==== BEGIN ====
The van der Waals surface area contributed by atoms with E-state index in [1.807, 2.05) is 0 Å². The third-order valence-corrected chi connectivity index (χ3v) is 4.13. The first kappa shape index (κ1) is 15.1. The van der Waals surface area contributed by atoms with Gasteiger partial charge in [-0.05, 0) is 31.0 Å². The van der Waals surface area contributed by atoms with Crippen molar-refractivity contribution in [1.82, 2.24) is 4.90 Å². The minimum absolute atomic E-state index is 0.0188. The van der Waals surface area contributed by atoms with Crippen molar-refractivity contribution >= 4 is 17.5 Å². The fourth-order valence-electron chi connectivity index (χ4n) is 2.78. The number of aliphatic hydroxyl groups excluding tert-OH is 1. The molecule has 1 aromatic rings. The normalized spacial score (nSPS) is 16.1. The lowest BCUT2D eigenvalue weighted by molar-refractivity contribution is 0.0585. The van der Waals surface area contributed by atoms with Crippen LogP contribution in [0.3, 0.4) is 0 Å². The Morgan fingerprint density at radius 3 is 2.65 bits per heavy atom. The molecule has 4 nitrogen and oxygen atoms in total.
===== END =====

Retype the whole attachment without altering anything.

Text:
The van der Waals surface area contributed by atoms with E-state index in [1.807, 2.05) is 0 Å². The third-order valence-corrected chi connectivity index (χ3v) is 4.13. The first kappa shape index (κ1) is 15.1. The van der Waals surface area contributed by atoms with Gasteiger partial charge in [-0.05, 0) is 31.0 Å². The van der Waals surface area contributed by atoms with Crippen molar-refractivity contribution in [1.82, 2.24) is 4.90 Å². The minimum absolute atomic E-state index is 0.0188. The van der Waals surface area contributed by atoms with Crippen molar-refractivity contribution >= 4 is 17.5 Å². The fourth-order valence-electron chi connectivity index (χ4n) is 2.78. The number of aliphatic hydroxyl groups excluding tert-OH is 1. The molecule has 1 aromatic rings. The normalized spacial score (nSPS) is 16.1. The lowest BCUT2D eigenvalue weighted by molar-refractivity contribution is 0.0585. The van der Waals surface area contributed by atoms with Crippen LogP contribution in [0.3, 0.4) is 0 Å². The Morgan fingerprint density at radius 3 is 2.65 bits per heavy atom. The molecule has 4 nitrogen and oxygen atoms in total.